Earth Negotiations Bulletin - ENB

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Ad Hoc Open-ended Informal Working Group to study issues relating to the conservation and sustainable use of marine biological diversity beyond areas of national jurisdiction

13-17 February 2006
| UN Headquarters, New York

Highlights from Tuesday, 14 February 2006

Working Group Co-Chair Philip Burgess


On Tuesday, 14 February, the Ad Hoc Open-ended Informal Working Group of the General Assembly to study issues relating to the conservation and sustainable use of marine biodiversity beyond areas of national jurisdiction (the Working Group) concluded the general exchange of views and considered past and present activities of the United Nations (UN) and other relevant international organizations in the morning. In the afternoon, delegates commenced discussions on the scientific, technical, economic, legal, environmental, socioeconomic and other aspects of the conservation and sustainable use of marine biodiversity beyond areas of national jurisdiction.

Working Group Co-Chairs Juan Manuel Gomez-Robledo and Philip Burgess

Left to right: Luis Nino, Venezuela, highlighted the work on marine biodiversity under the Convention on Biological Diversity (CBD); Allieu Kanu, Sierra Leone, called for greater involvement in marine scientific research (MSR) of developing country scientists; Tomas Heidar, Iceland, said most threats to marine biodiversity, both within and beyond areas of national jurisdiction, could be addressed by implementing measures in the existing framework, without the need to establish new instruments.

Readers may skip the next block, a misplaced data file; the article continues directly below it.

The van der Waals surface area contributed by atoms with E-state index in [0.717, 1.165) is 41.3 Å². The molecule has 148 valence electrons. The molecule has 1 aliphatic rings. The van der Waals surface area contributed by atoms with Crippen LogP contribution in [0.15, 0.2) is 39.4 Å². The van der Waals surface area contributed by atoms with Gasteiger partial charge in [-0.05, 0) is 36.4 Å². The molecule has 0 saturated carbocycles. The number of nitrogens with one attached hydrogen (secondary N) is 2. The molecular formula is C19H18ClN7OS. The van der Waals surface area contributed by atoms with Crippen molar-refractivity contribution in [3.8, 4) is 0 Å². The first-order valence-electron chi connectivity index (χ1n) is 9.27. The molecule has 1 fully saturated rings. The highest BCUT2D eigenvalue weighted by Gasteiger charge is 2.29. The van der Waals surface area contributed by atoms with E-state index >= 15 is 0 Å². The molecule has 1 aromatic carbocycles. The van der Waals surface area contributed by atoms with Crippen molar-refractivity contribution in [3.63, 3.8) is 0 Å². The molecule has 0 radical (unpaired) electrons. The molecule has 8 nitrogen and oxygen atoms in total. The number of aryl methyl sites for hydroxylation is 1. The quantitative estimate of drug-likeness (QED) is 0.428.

Lori Ridgeway, Canada, outlined discussions at the 2005 meeting of the Committee of Fisheries (COFI) of the UN Food and Agriculture Organization (FAO), highlighting: the present implementation gap; illegal, unregulated and unreported (IUU) fishing; deep sea fisheries; scientific criteria for marine protected areas (MPAs); urgent reforms of regional fisheries management organizations (RFMOs); and market-based instruments.

Holger Martinsen, Argentina, stressed the importance of coherent government positions in different forums.


Perusing the ENB (left) and the EU consulting (right)

Left to right: Serge Beslier, European Commission, highlighted its support for existing RFMOs and for the development of new ones, noting the establishment of MPAs for fisheries conservation and biodiversity protection.

Joji Morishita, Japan, emphasized the importance of implementing existing instruments rather than establishing new ones, noting that any new agreement or initiative should focus on preventing only illegal high seas fishing.

Satya Nandan, Secretary-General, International Seabed Authority (ISA), described the ISA mandate and activities, highlighting: the 2001 regulations for the exploration and exploitation of polymetallic nodules in the Area; the licensed contractors' monitoring and reporting responsibilities; and scientific collaboration between ISA, scientists and contractors, stressing the importance of participation by developing country scientists.

Donna Petrachenko, Australia, prioritized coordinating the different purposes and objectives of MPAs, such as biodiversity protection and fisheries management, as RFMOs cannot be assumed to establish MPAs for broader purposes.

Kazuhiro Kitazawa, Japan, presented a DVD illustrating how MSR is carried out, what technologies are used and what kinds of species have been found in deep waters.

Regarding MPAs, Mexico (right), underscored that the current international framework provides a sufficientlegal basis for the establishment of high seas MPAs, without the need for a new international agreement. He suggested that CBD and FAO deal with the scientific aspects of high seas MPAs, whereas the General Assembly and the Working Group concentrate on the legal and technical aspects, to ensure consistency with UNCLOS.

Co-Chair Philip Burgess and Andrew Brooke, Australia, speak with ENBer Elisa Morgera.
Side Event co-sponsored by Conservation International and UNEP
Sylvia Earle, Conservation International, makes a presentation on Marine Biodiversity beyond National Jurisdiction: Charting a Course for Sustainability

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